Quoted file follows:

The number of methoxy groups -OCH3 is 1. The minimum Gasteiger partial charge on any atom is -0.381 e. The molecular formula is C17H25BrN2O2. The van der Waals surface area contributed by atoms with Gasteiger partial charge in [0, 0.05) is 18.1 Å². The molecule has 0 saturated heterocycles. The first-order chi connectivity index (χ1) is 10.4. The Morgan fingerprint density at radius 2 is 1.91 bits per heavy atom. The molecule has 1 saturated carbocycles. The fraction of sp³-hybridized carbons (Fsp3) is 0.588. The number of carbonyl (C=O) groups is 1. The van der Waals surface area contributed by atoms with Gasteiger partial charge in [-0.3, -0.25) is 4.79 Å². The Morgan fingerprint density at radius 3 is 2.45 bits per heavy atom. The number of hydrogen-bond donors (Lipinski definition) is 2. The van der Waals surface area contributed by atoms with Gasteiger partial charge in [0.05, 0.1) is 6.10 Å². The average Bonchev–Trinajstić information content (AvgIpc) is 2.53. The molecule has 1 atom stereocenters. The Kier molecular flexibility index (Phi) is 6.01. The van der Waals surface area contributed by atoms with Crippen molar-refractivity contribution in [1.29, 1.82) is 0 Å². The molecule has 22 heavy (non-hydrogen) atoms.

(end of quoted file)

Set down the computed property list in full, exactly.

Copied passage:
The number of methoxy groups -OCH3 is 1. The minimum Gasteiger partial charge on any atom is -0.381 e. The molecular formula is C17H25BrN2O2. The van der Waals surface area contributed by atoms with Gasteiger partial charge in [0, 0.05) is 18.1 Å². The molecule has 0 saturated heterocycles. The first-order chi connectivity index (χ1) is 10.4. The Morgan fingerprint density at radius 2 is 1.91 bits per heavy atom. The molecule has 1 saturated carbocycles. The fraction of sp³-hybridized carbons (Fsp3) is 0.588. The number of carbonyl (C=O) groups is 1. The van der Waals surface area contributed by atoms with Gasteiger partial charge in [-0.3, -0.25) is 4.79 Å². The Morgan fingerprint density at radius 3 is 2.45 bits per heavy atom. The number of hydrogen-bond donors (Lipinski definition) is 2. The van der Waals surface area contributed by atoms with Gasteiger partial charge in [0.05, 0.1) is 6.10 Å². The average Bonchev–Trinajstić information content (AvgIpc) is 2.53. The molecule has 1 atom stereocenters. The Kier molecular flexibility index (Phi) is 6.01. The van der Waals surface area contributed by atoms with Crippen molar-refractivity contribution in [1.29, 1.82) is 0 Å². The molecule has 22 heavy (non-hydrogen) atoms.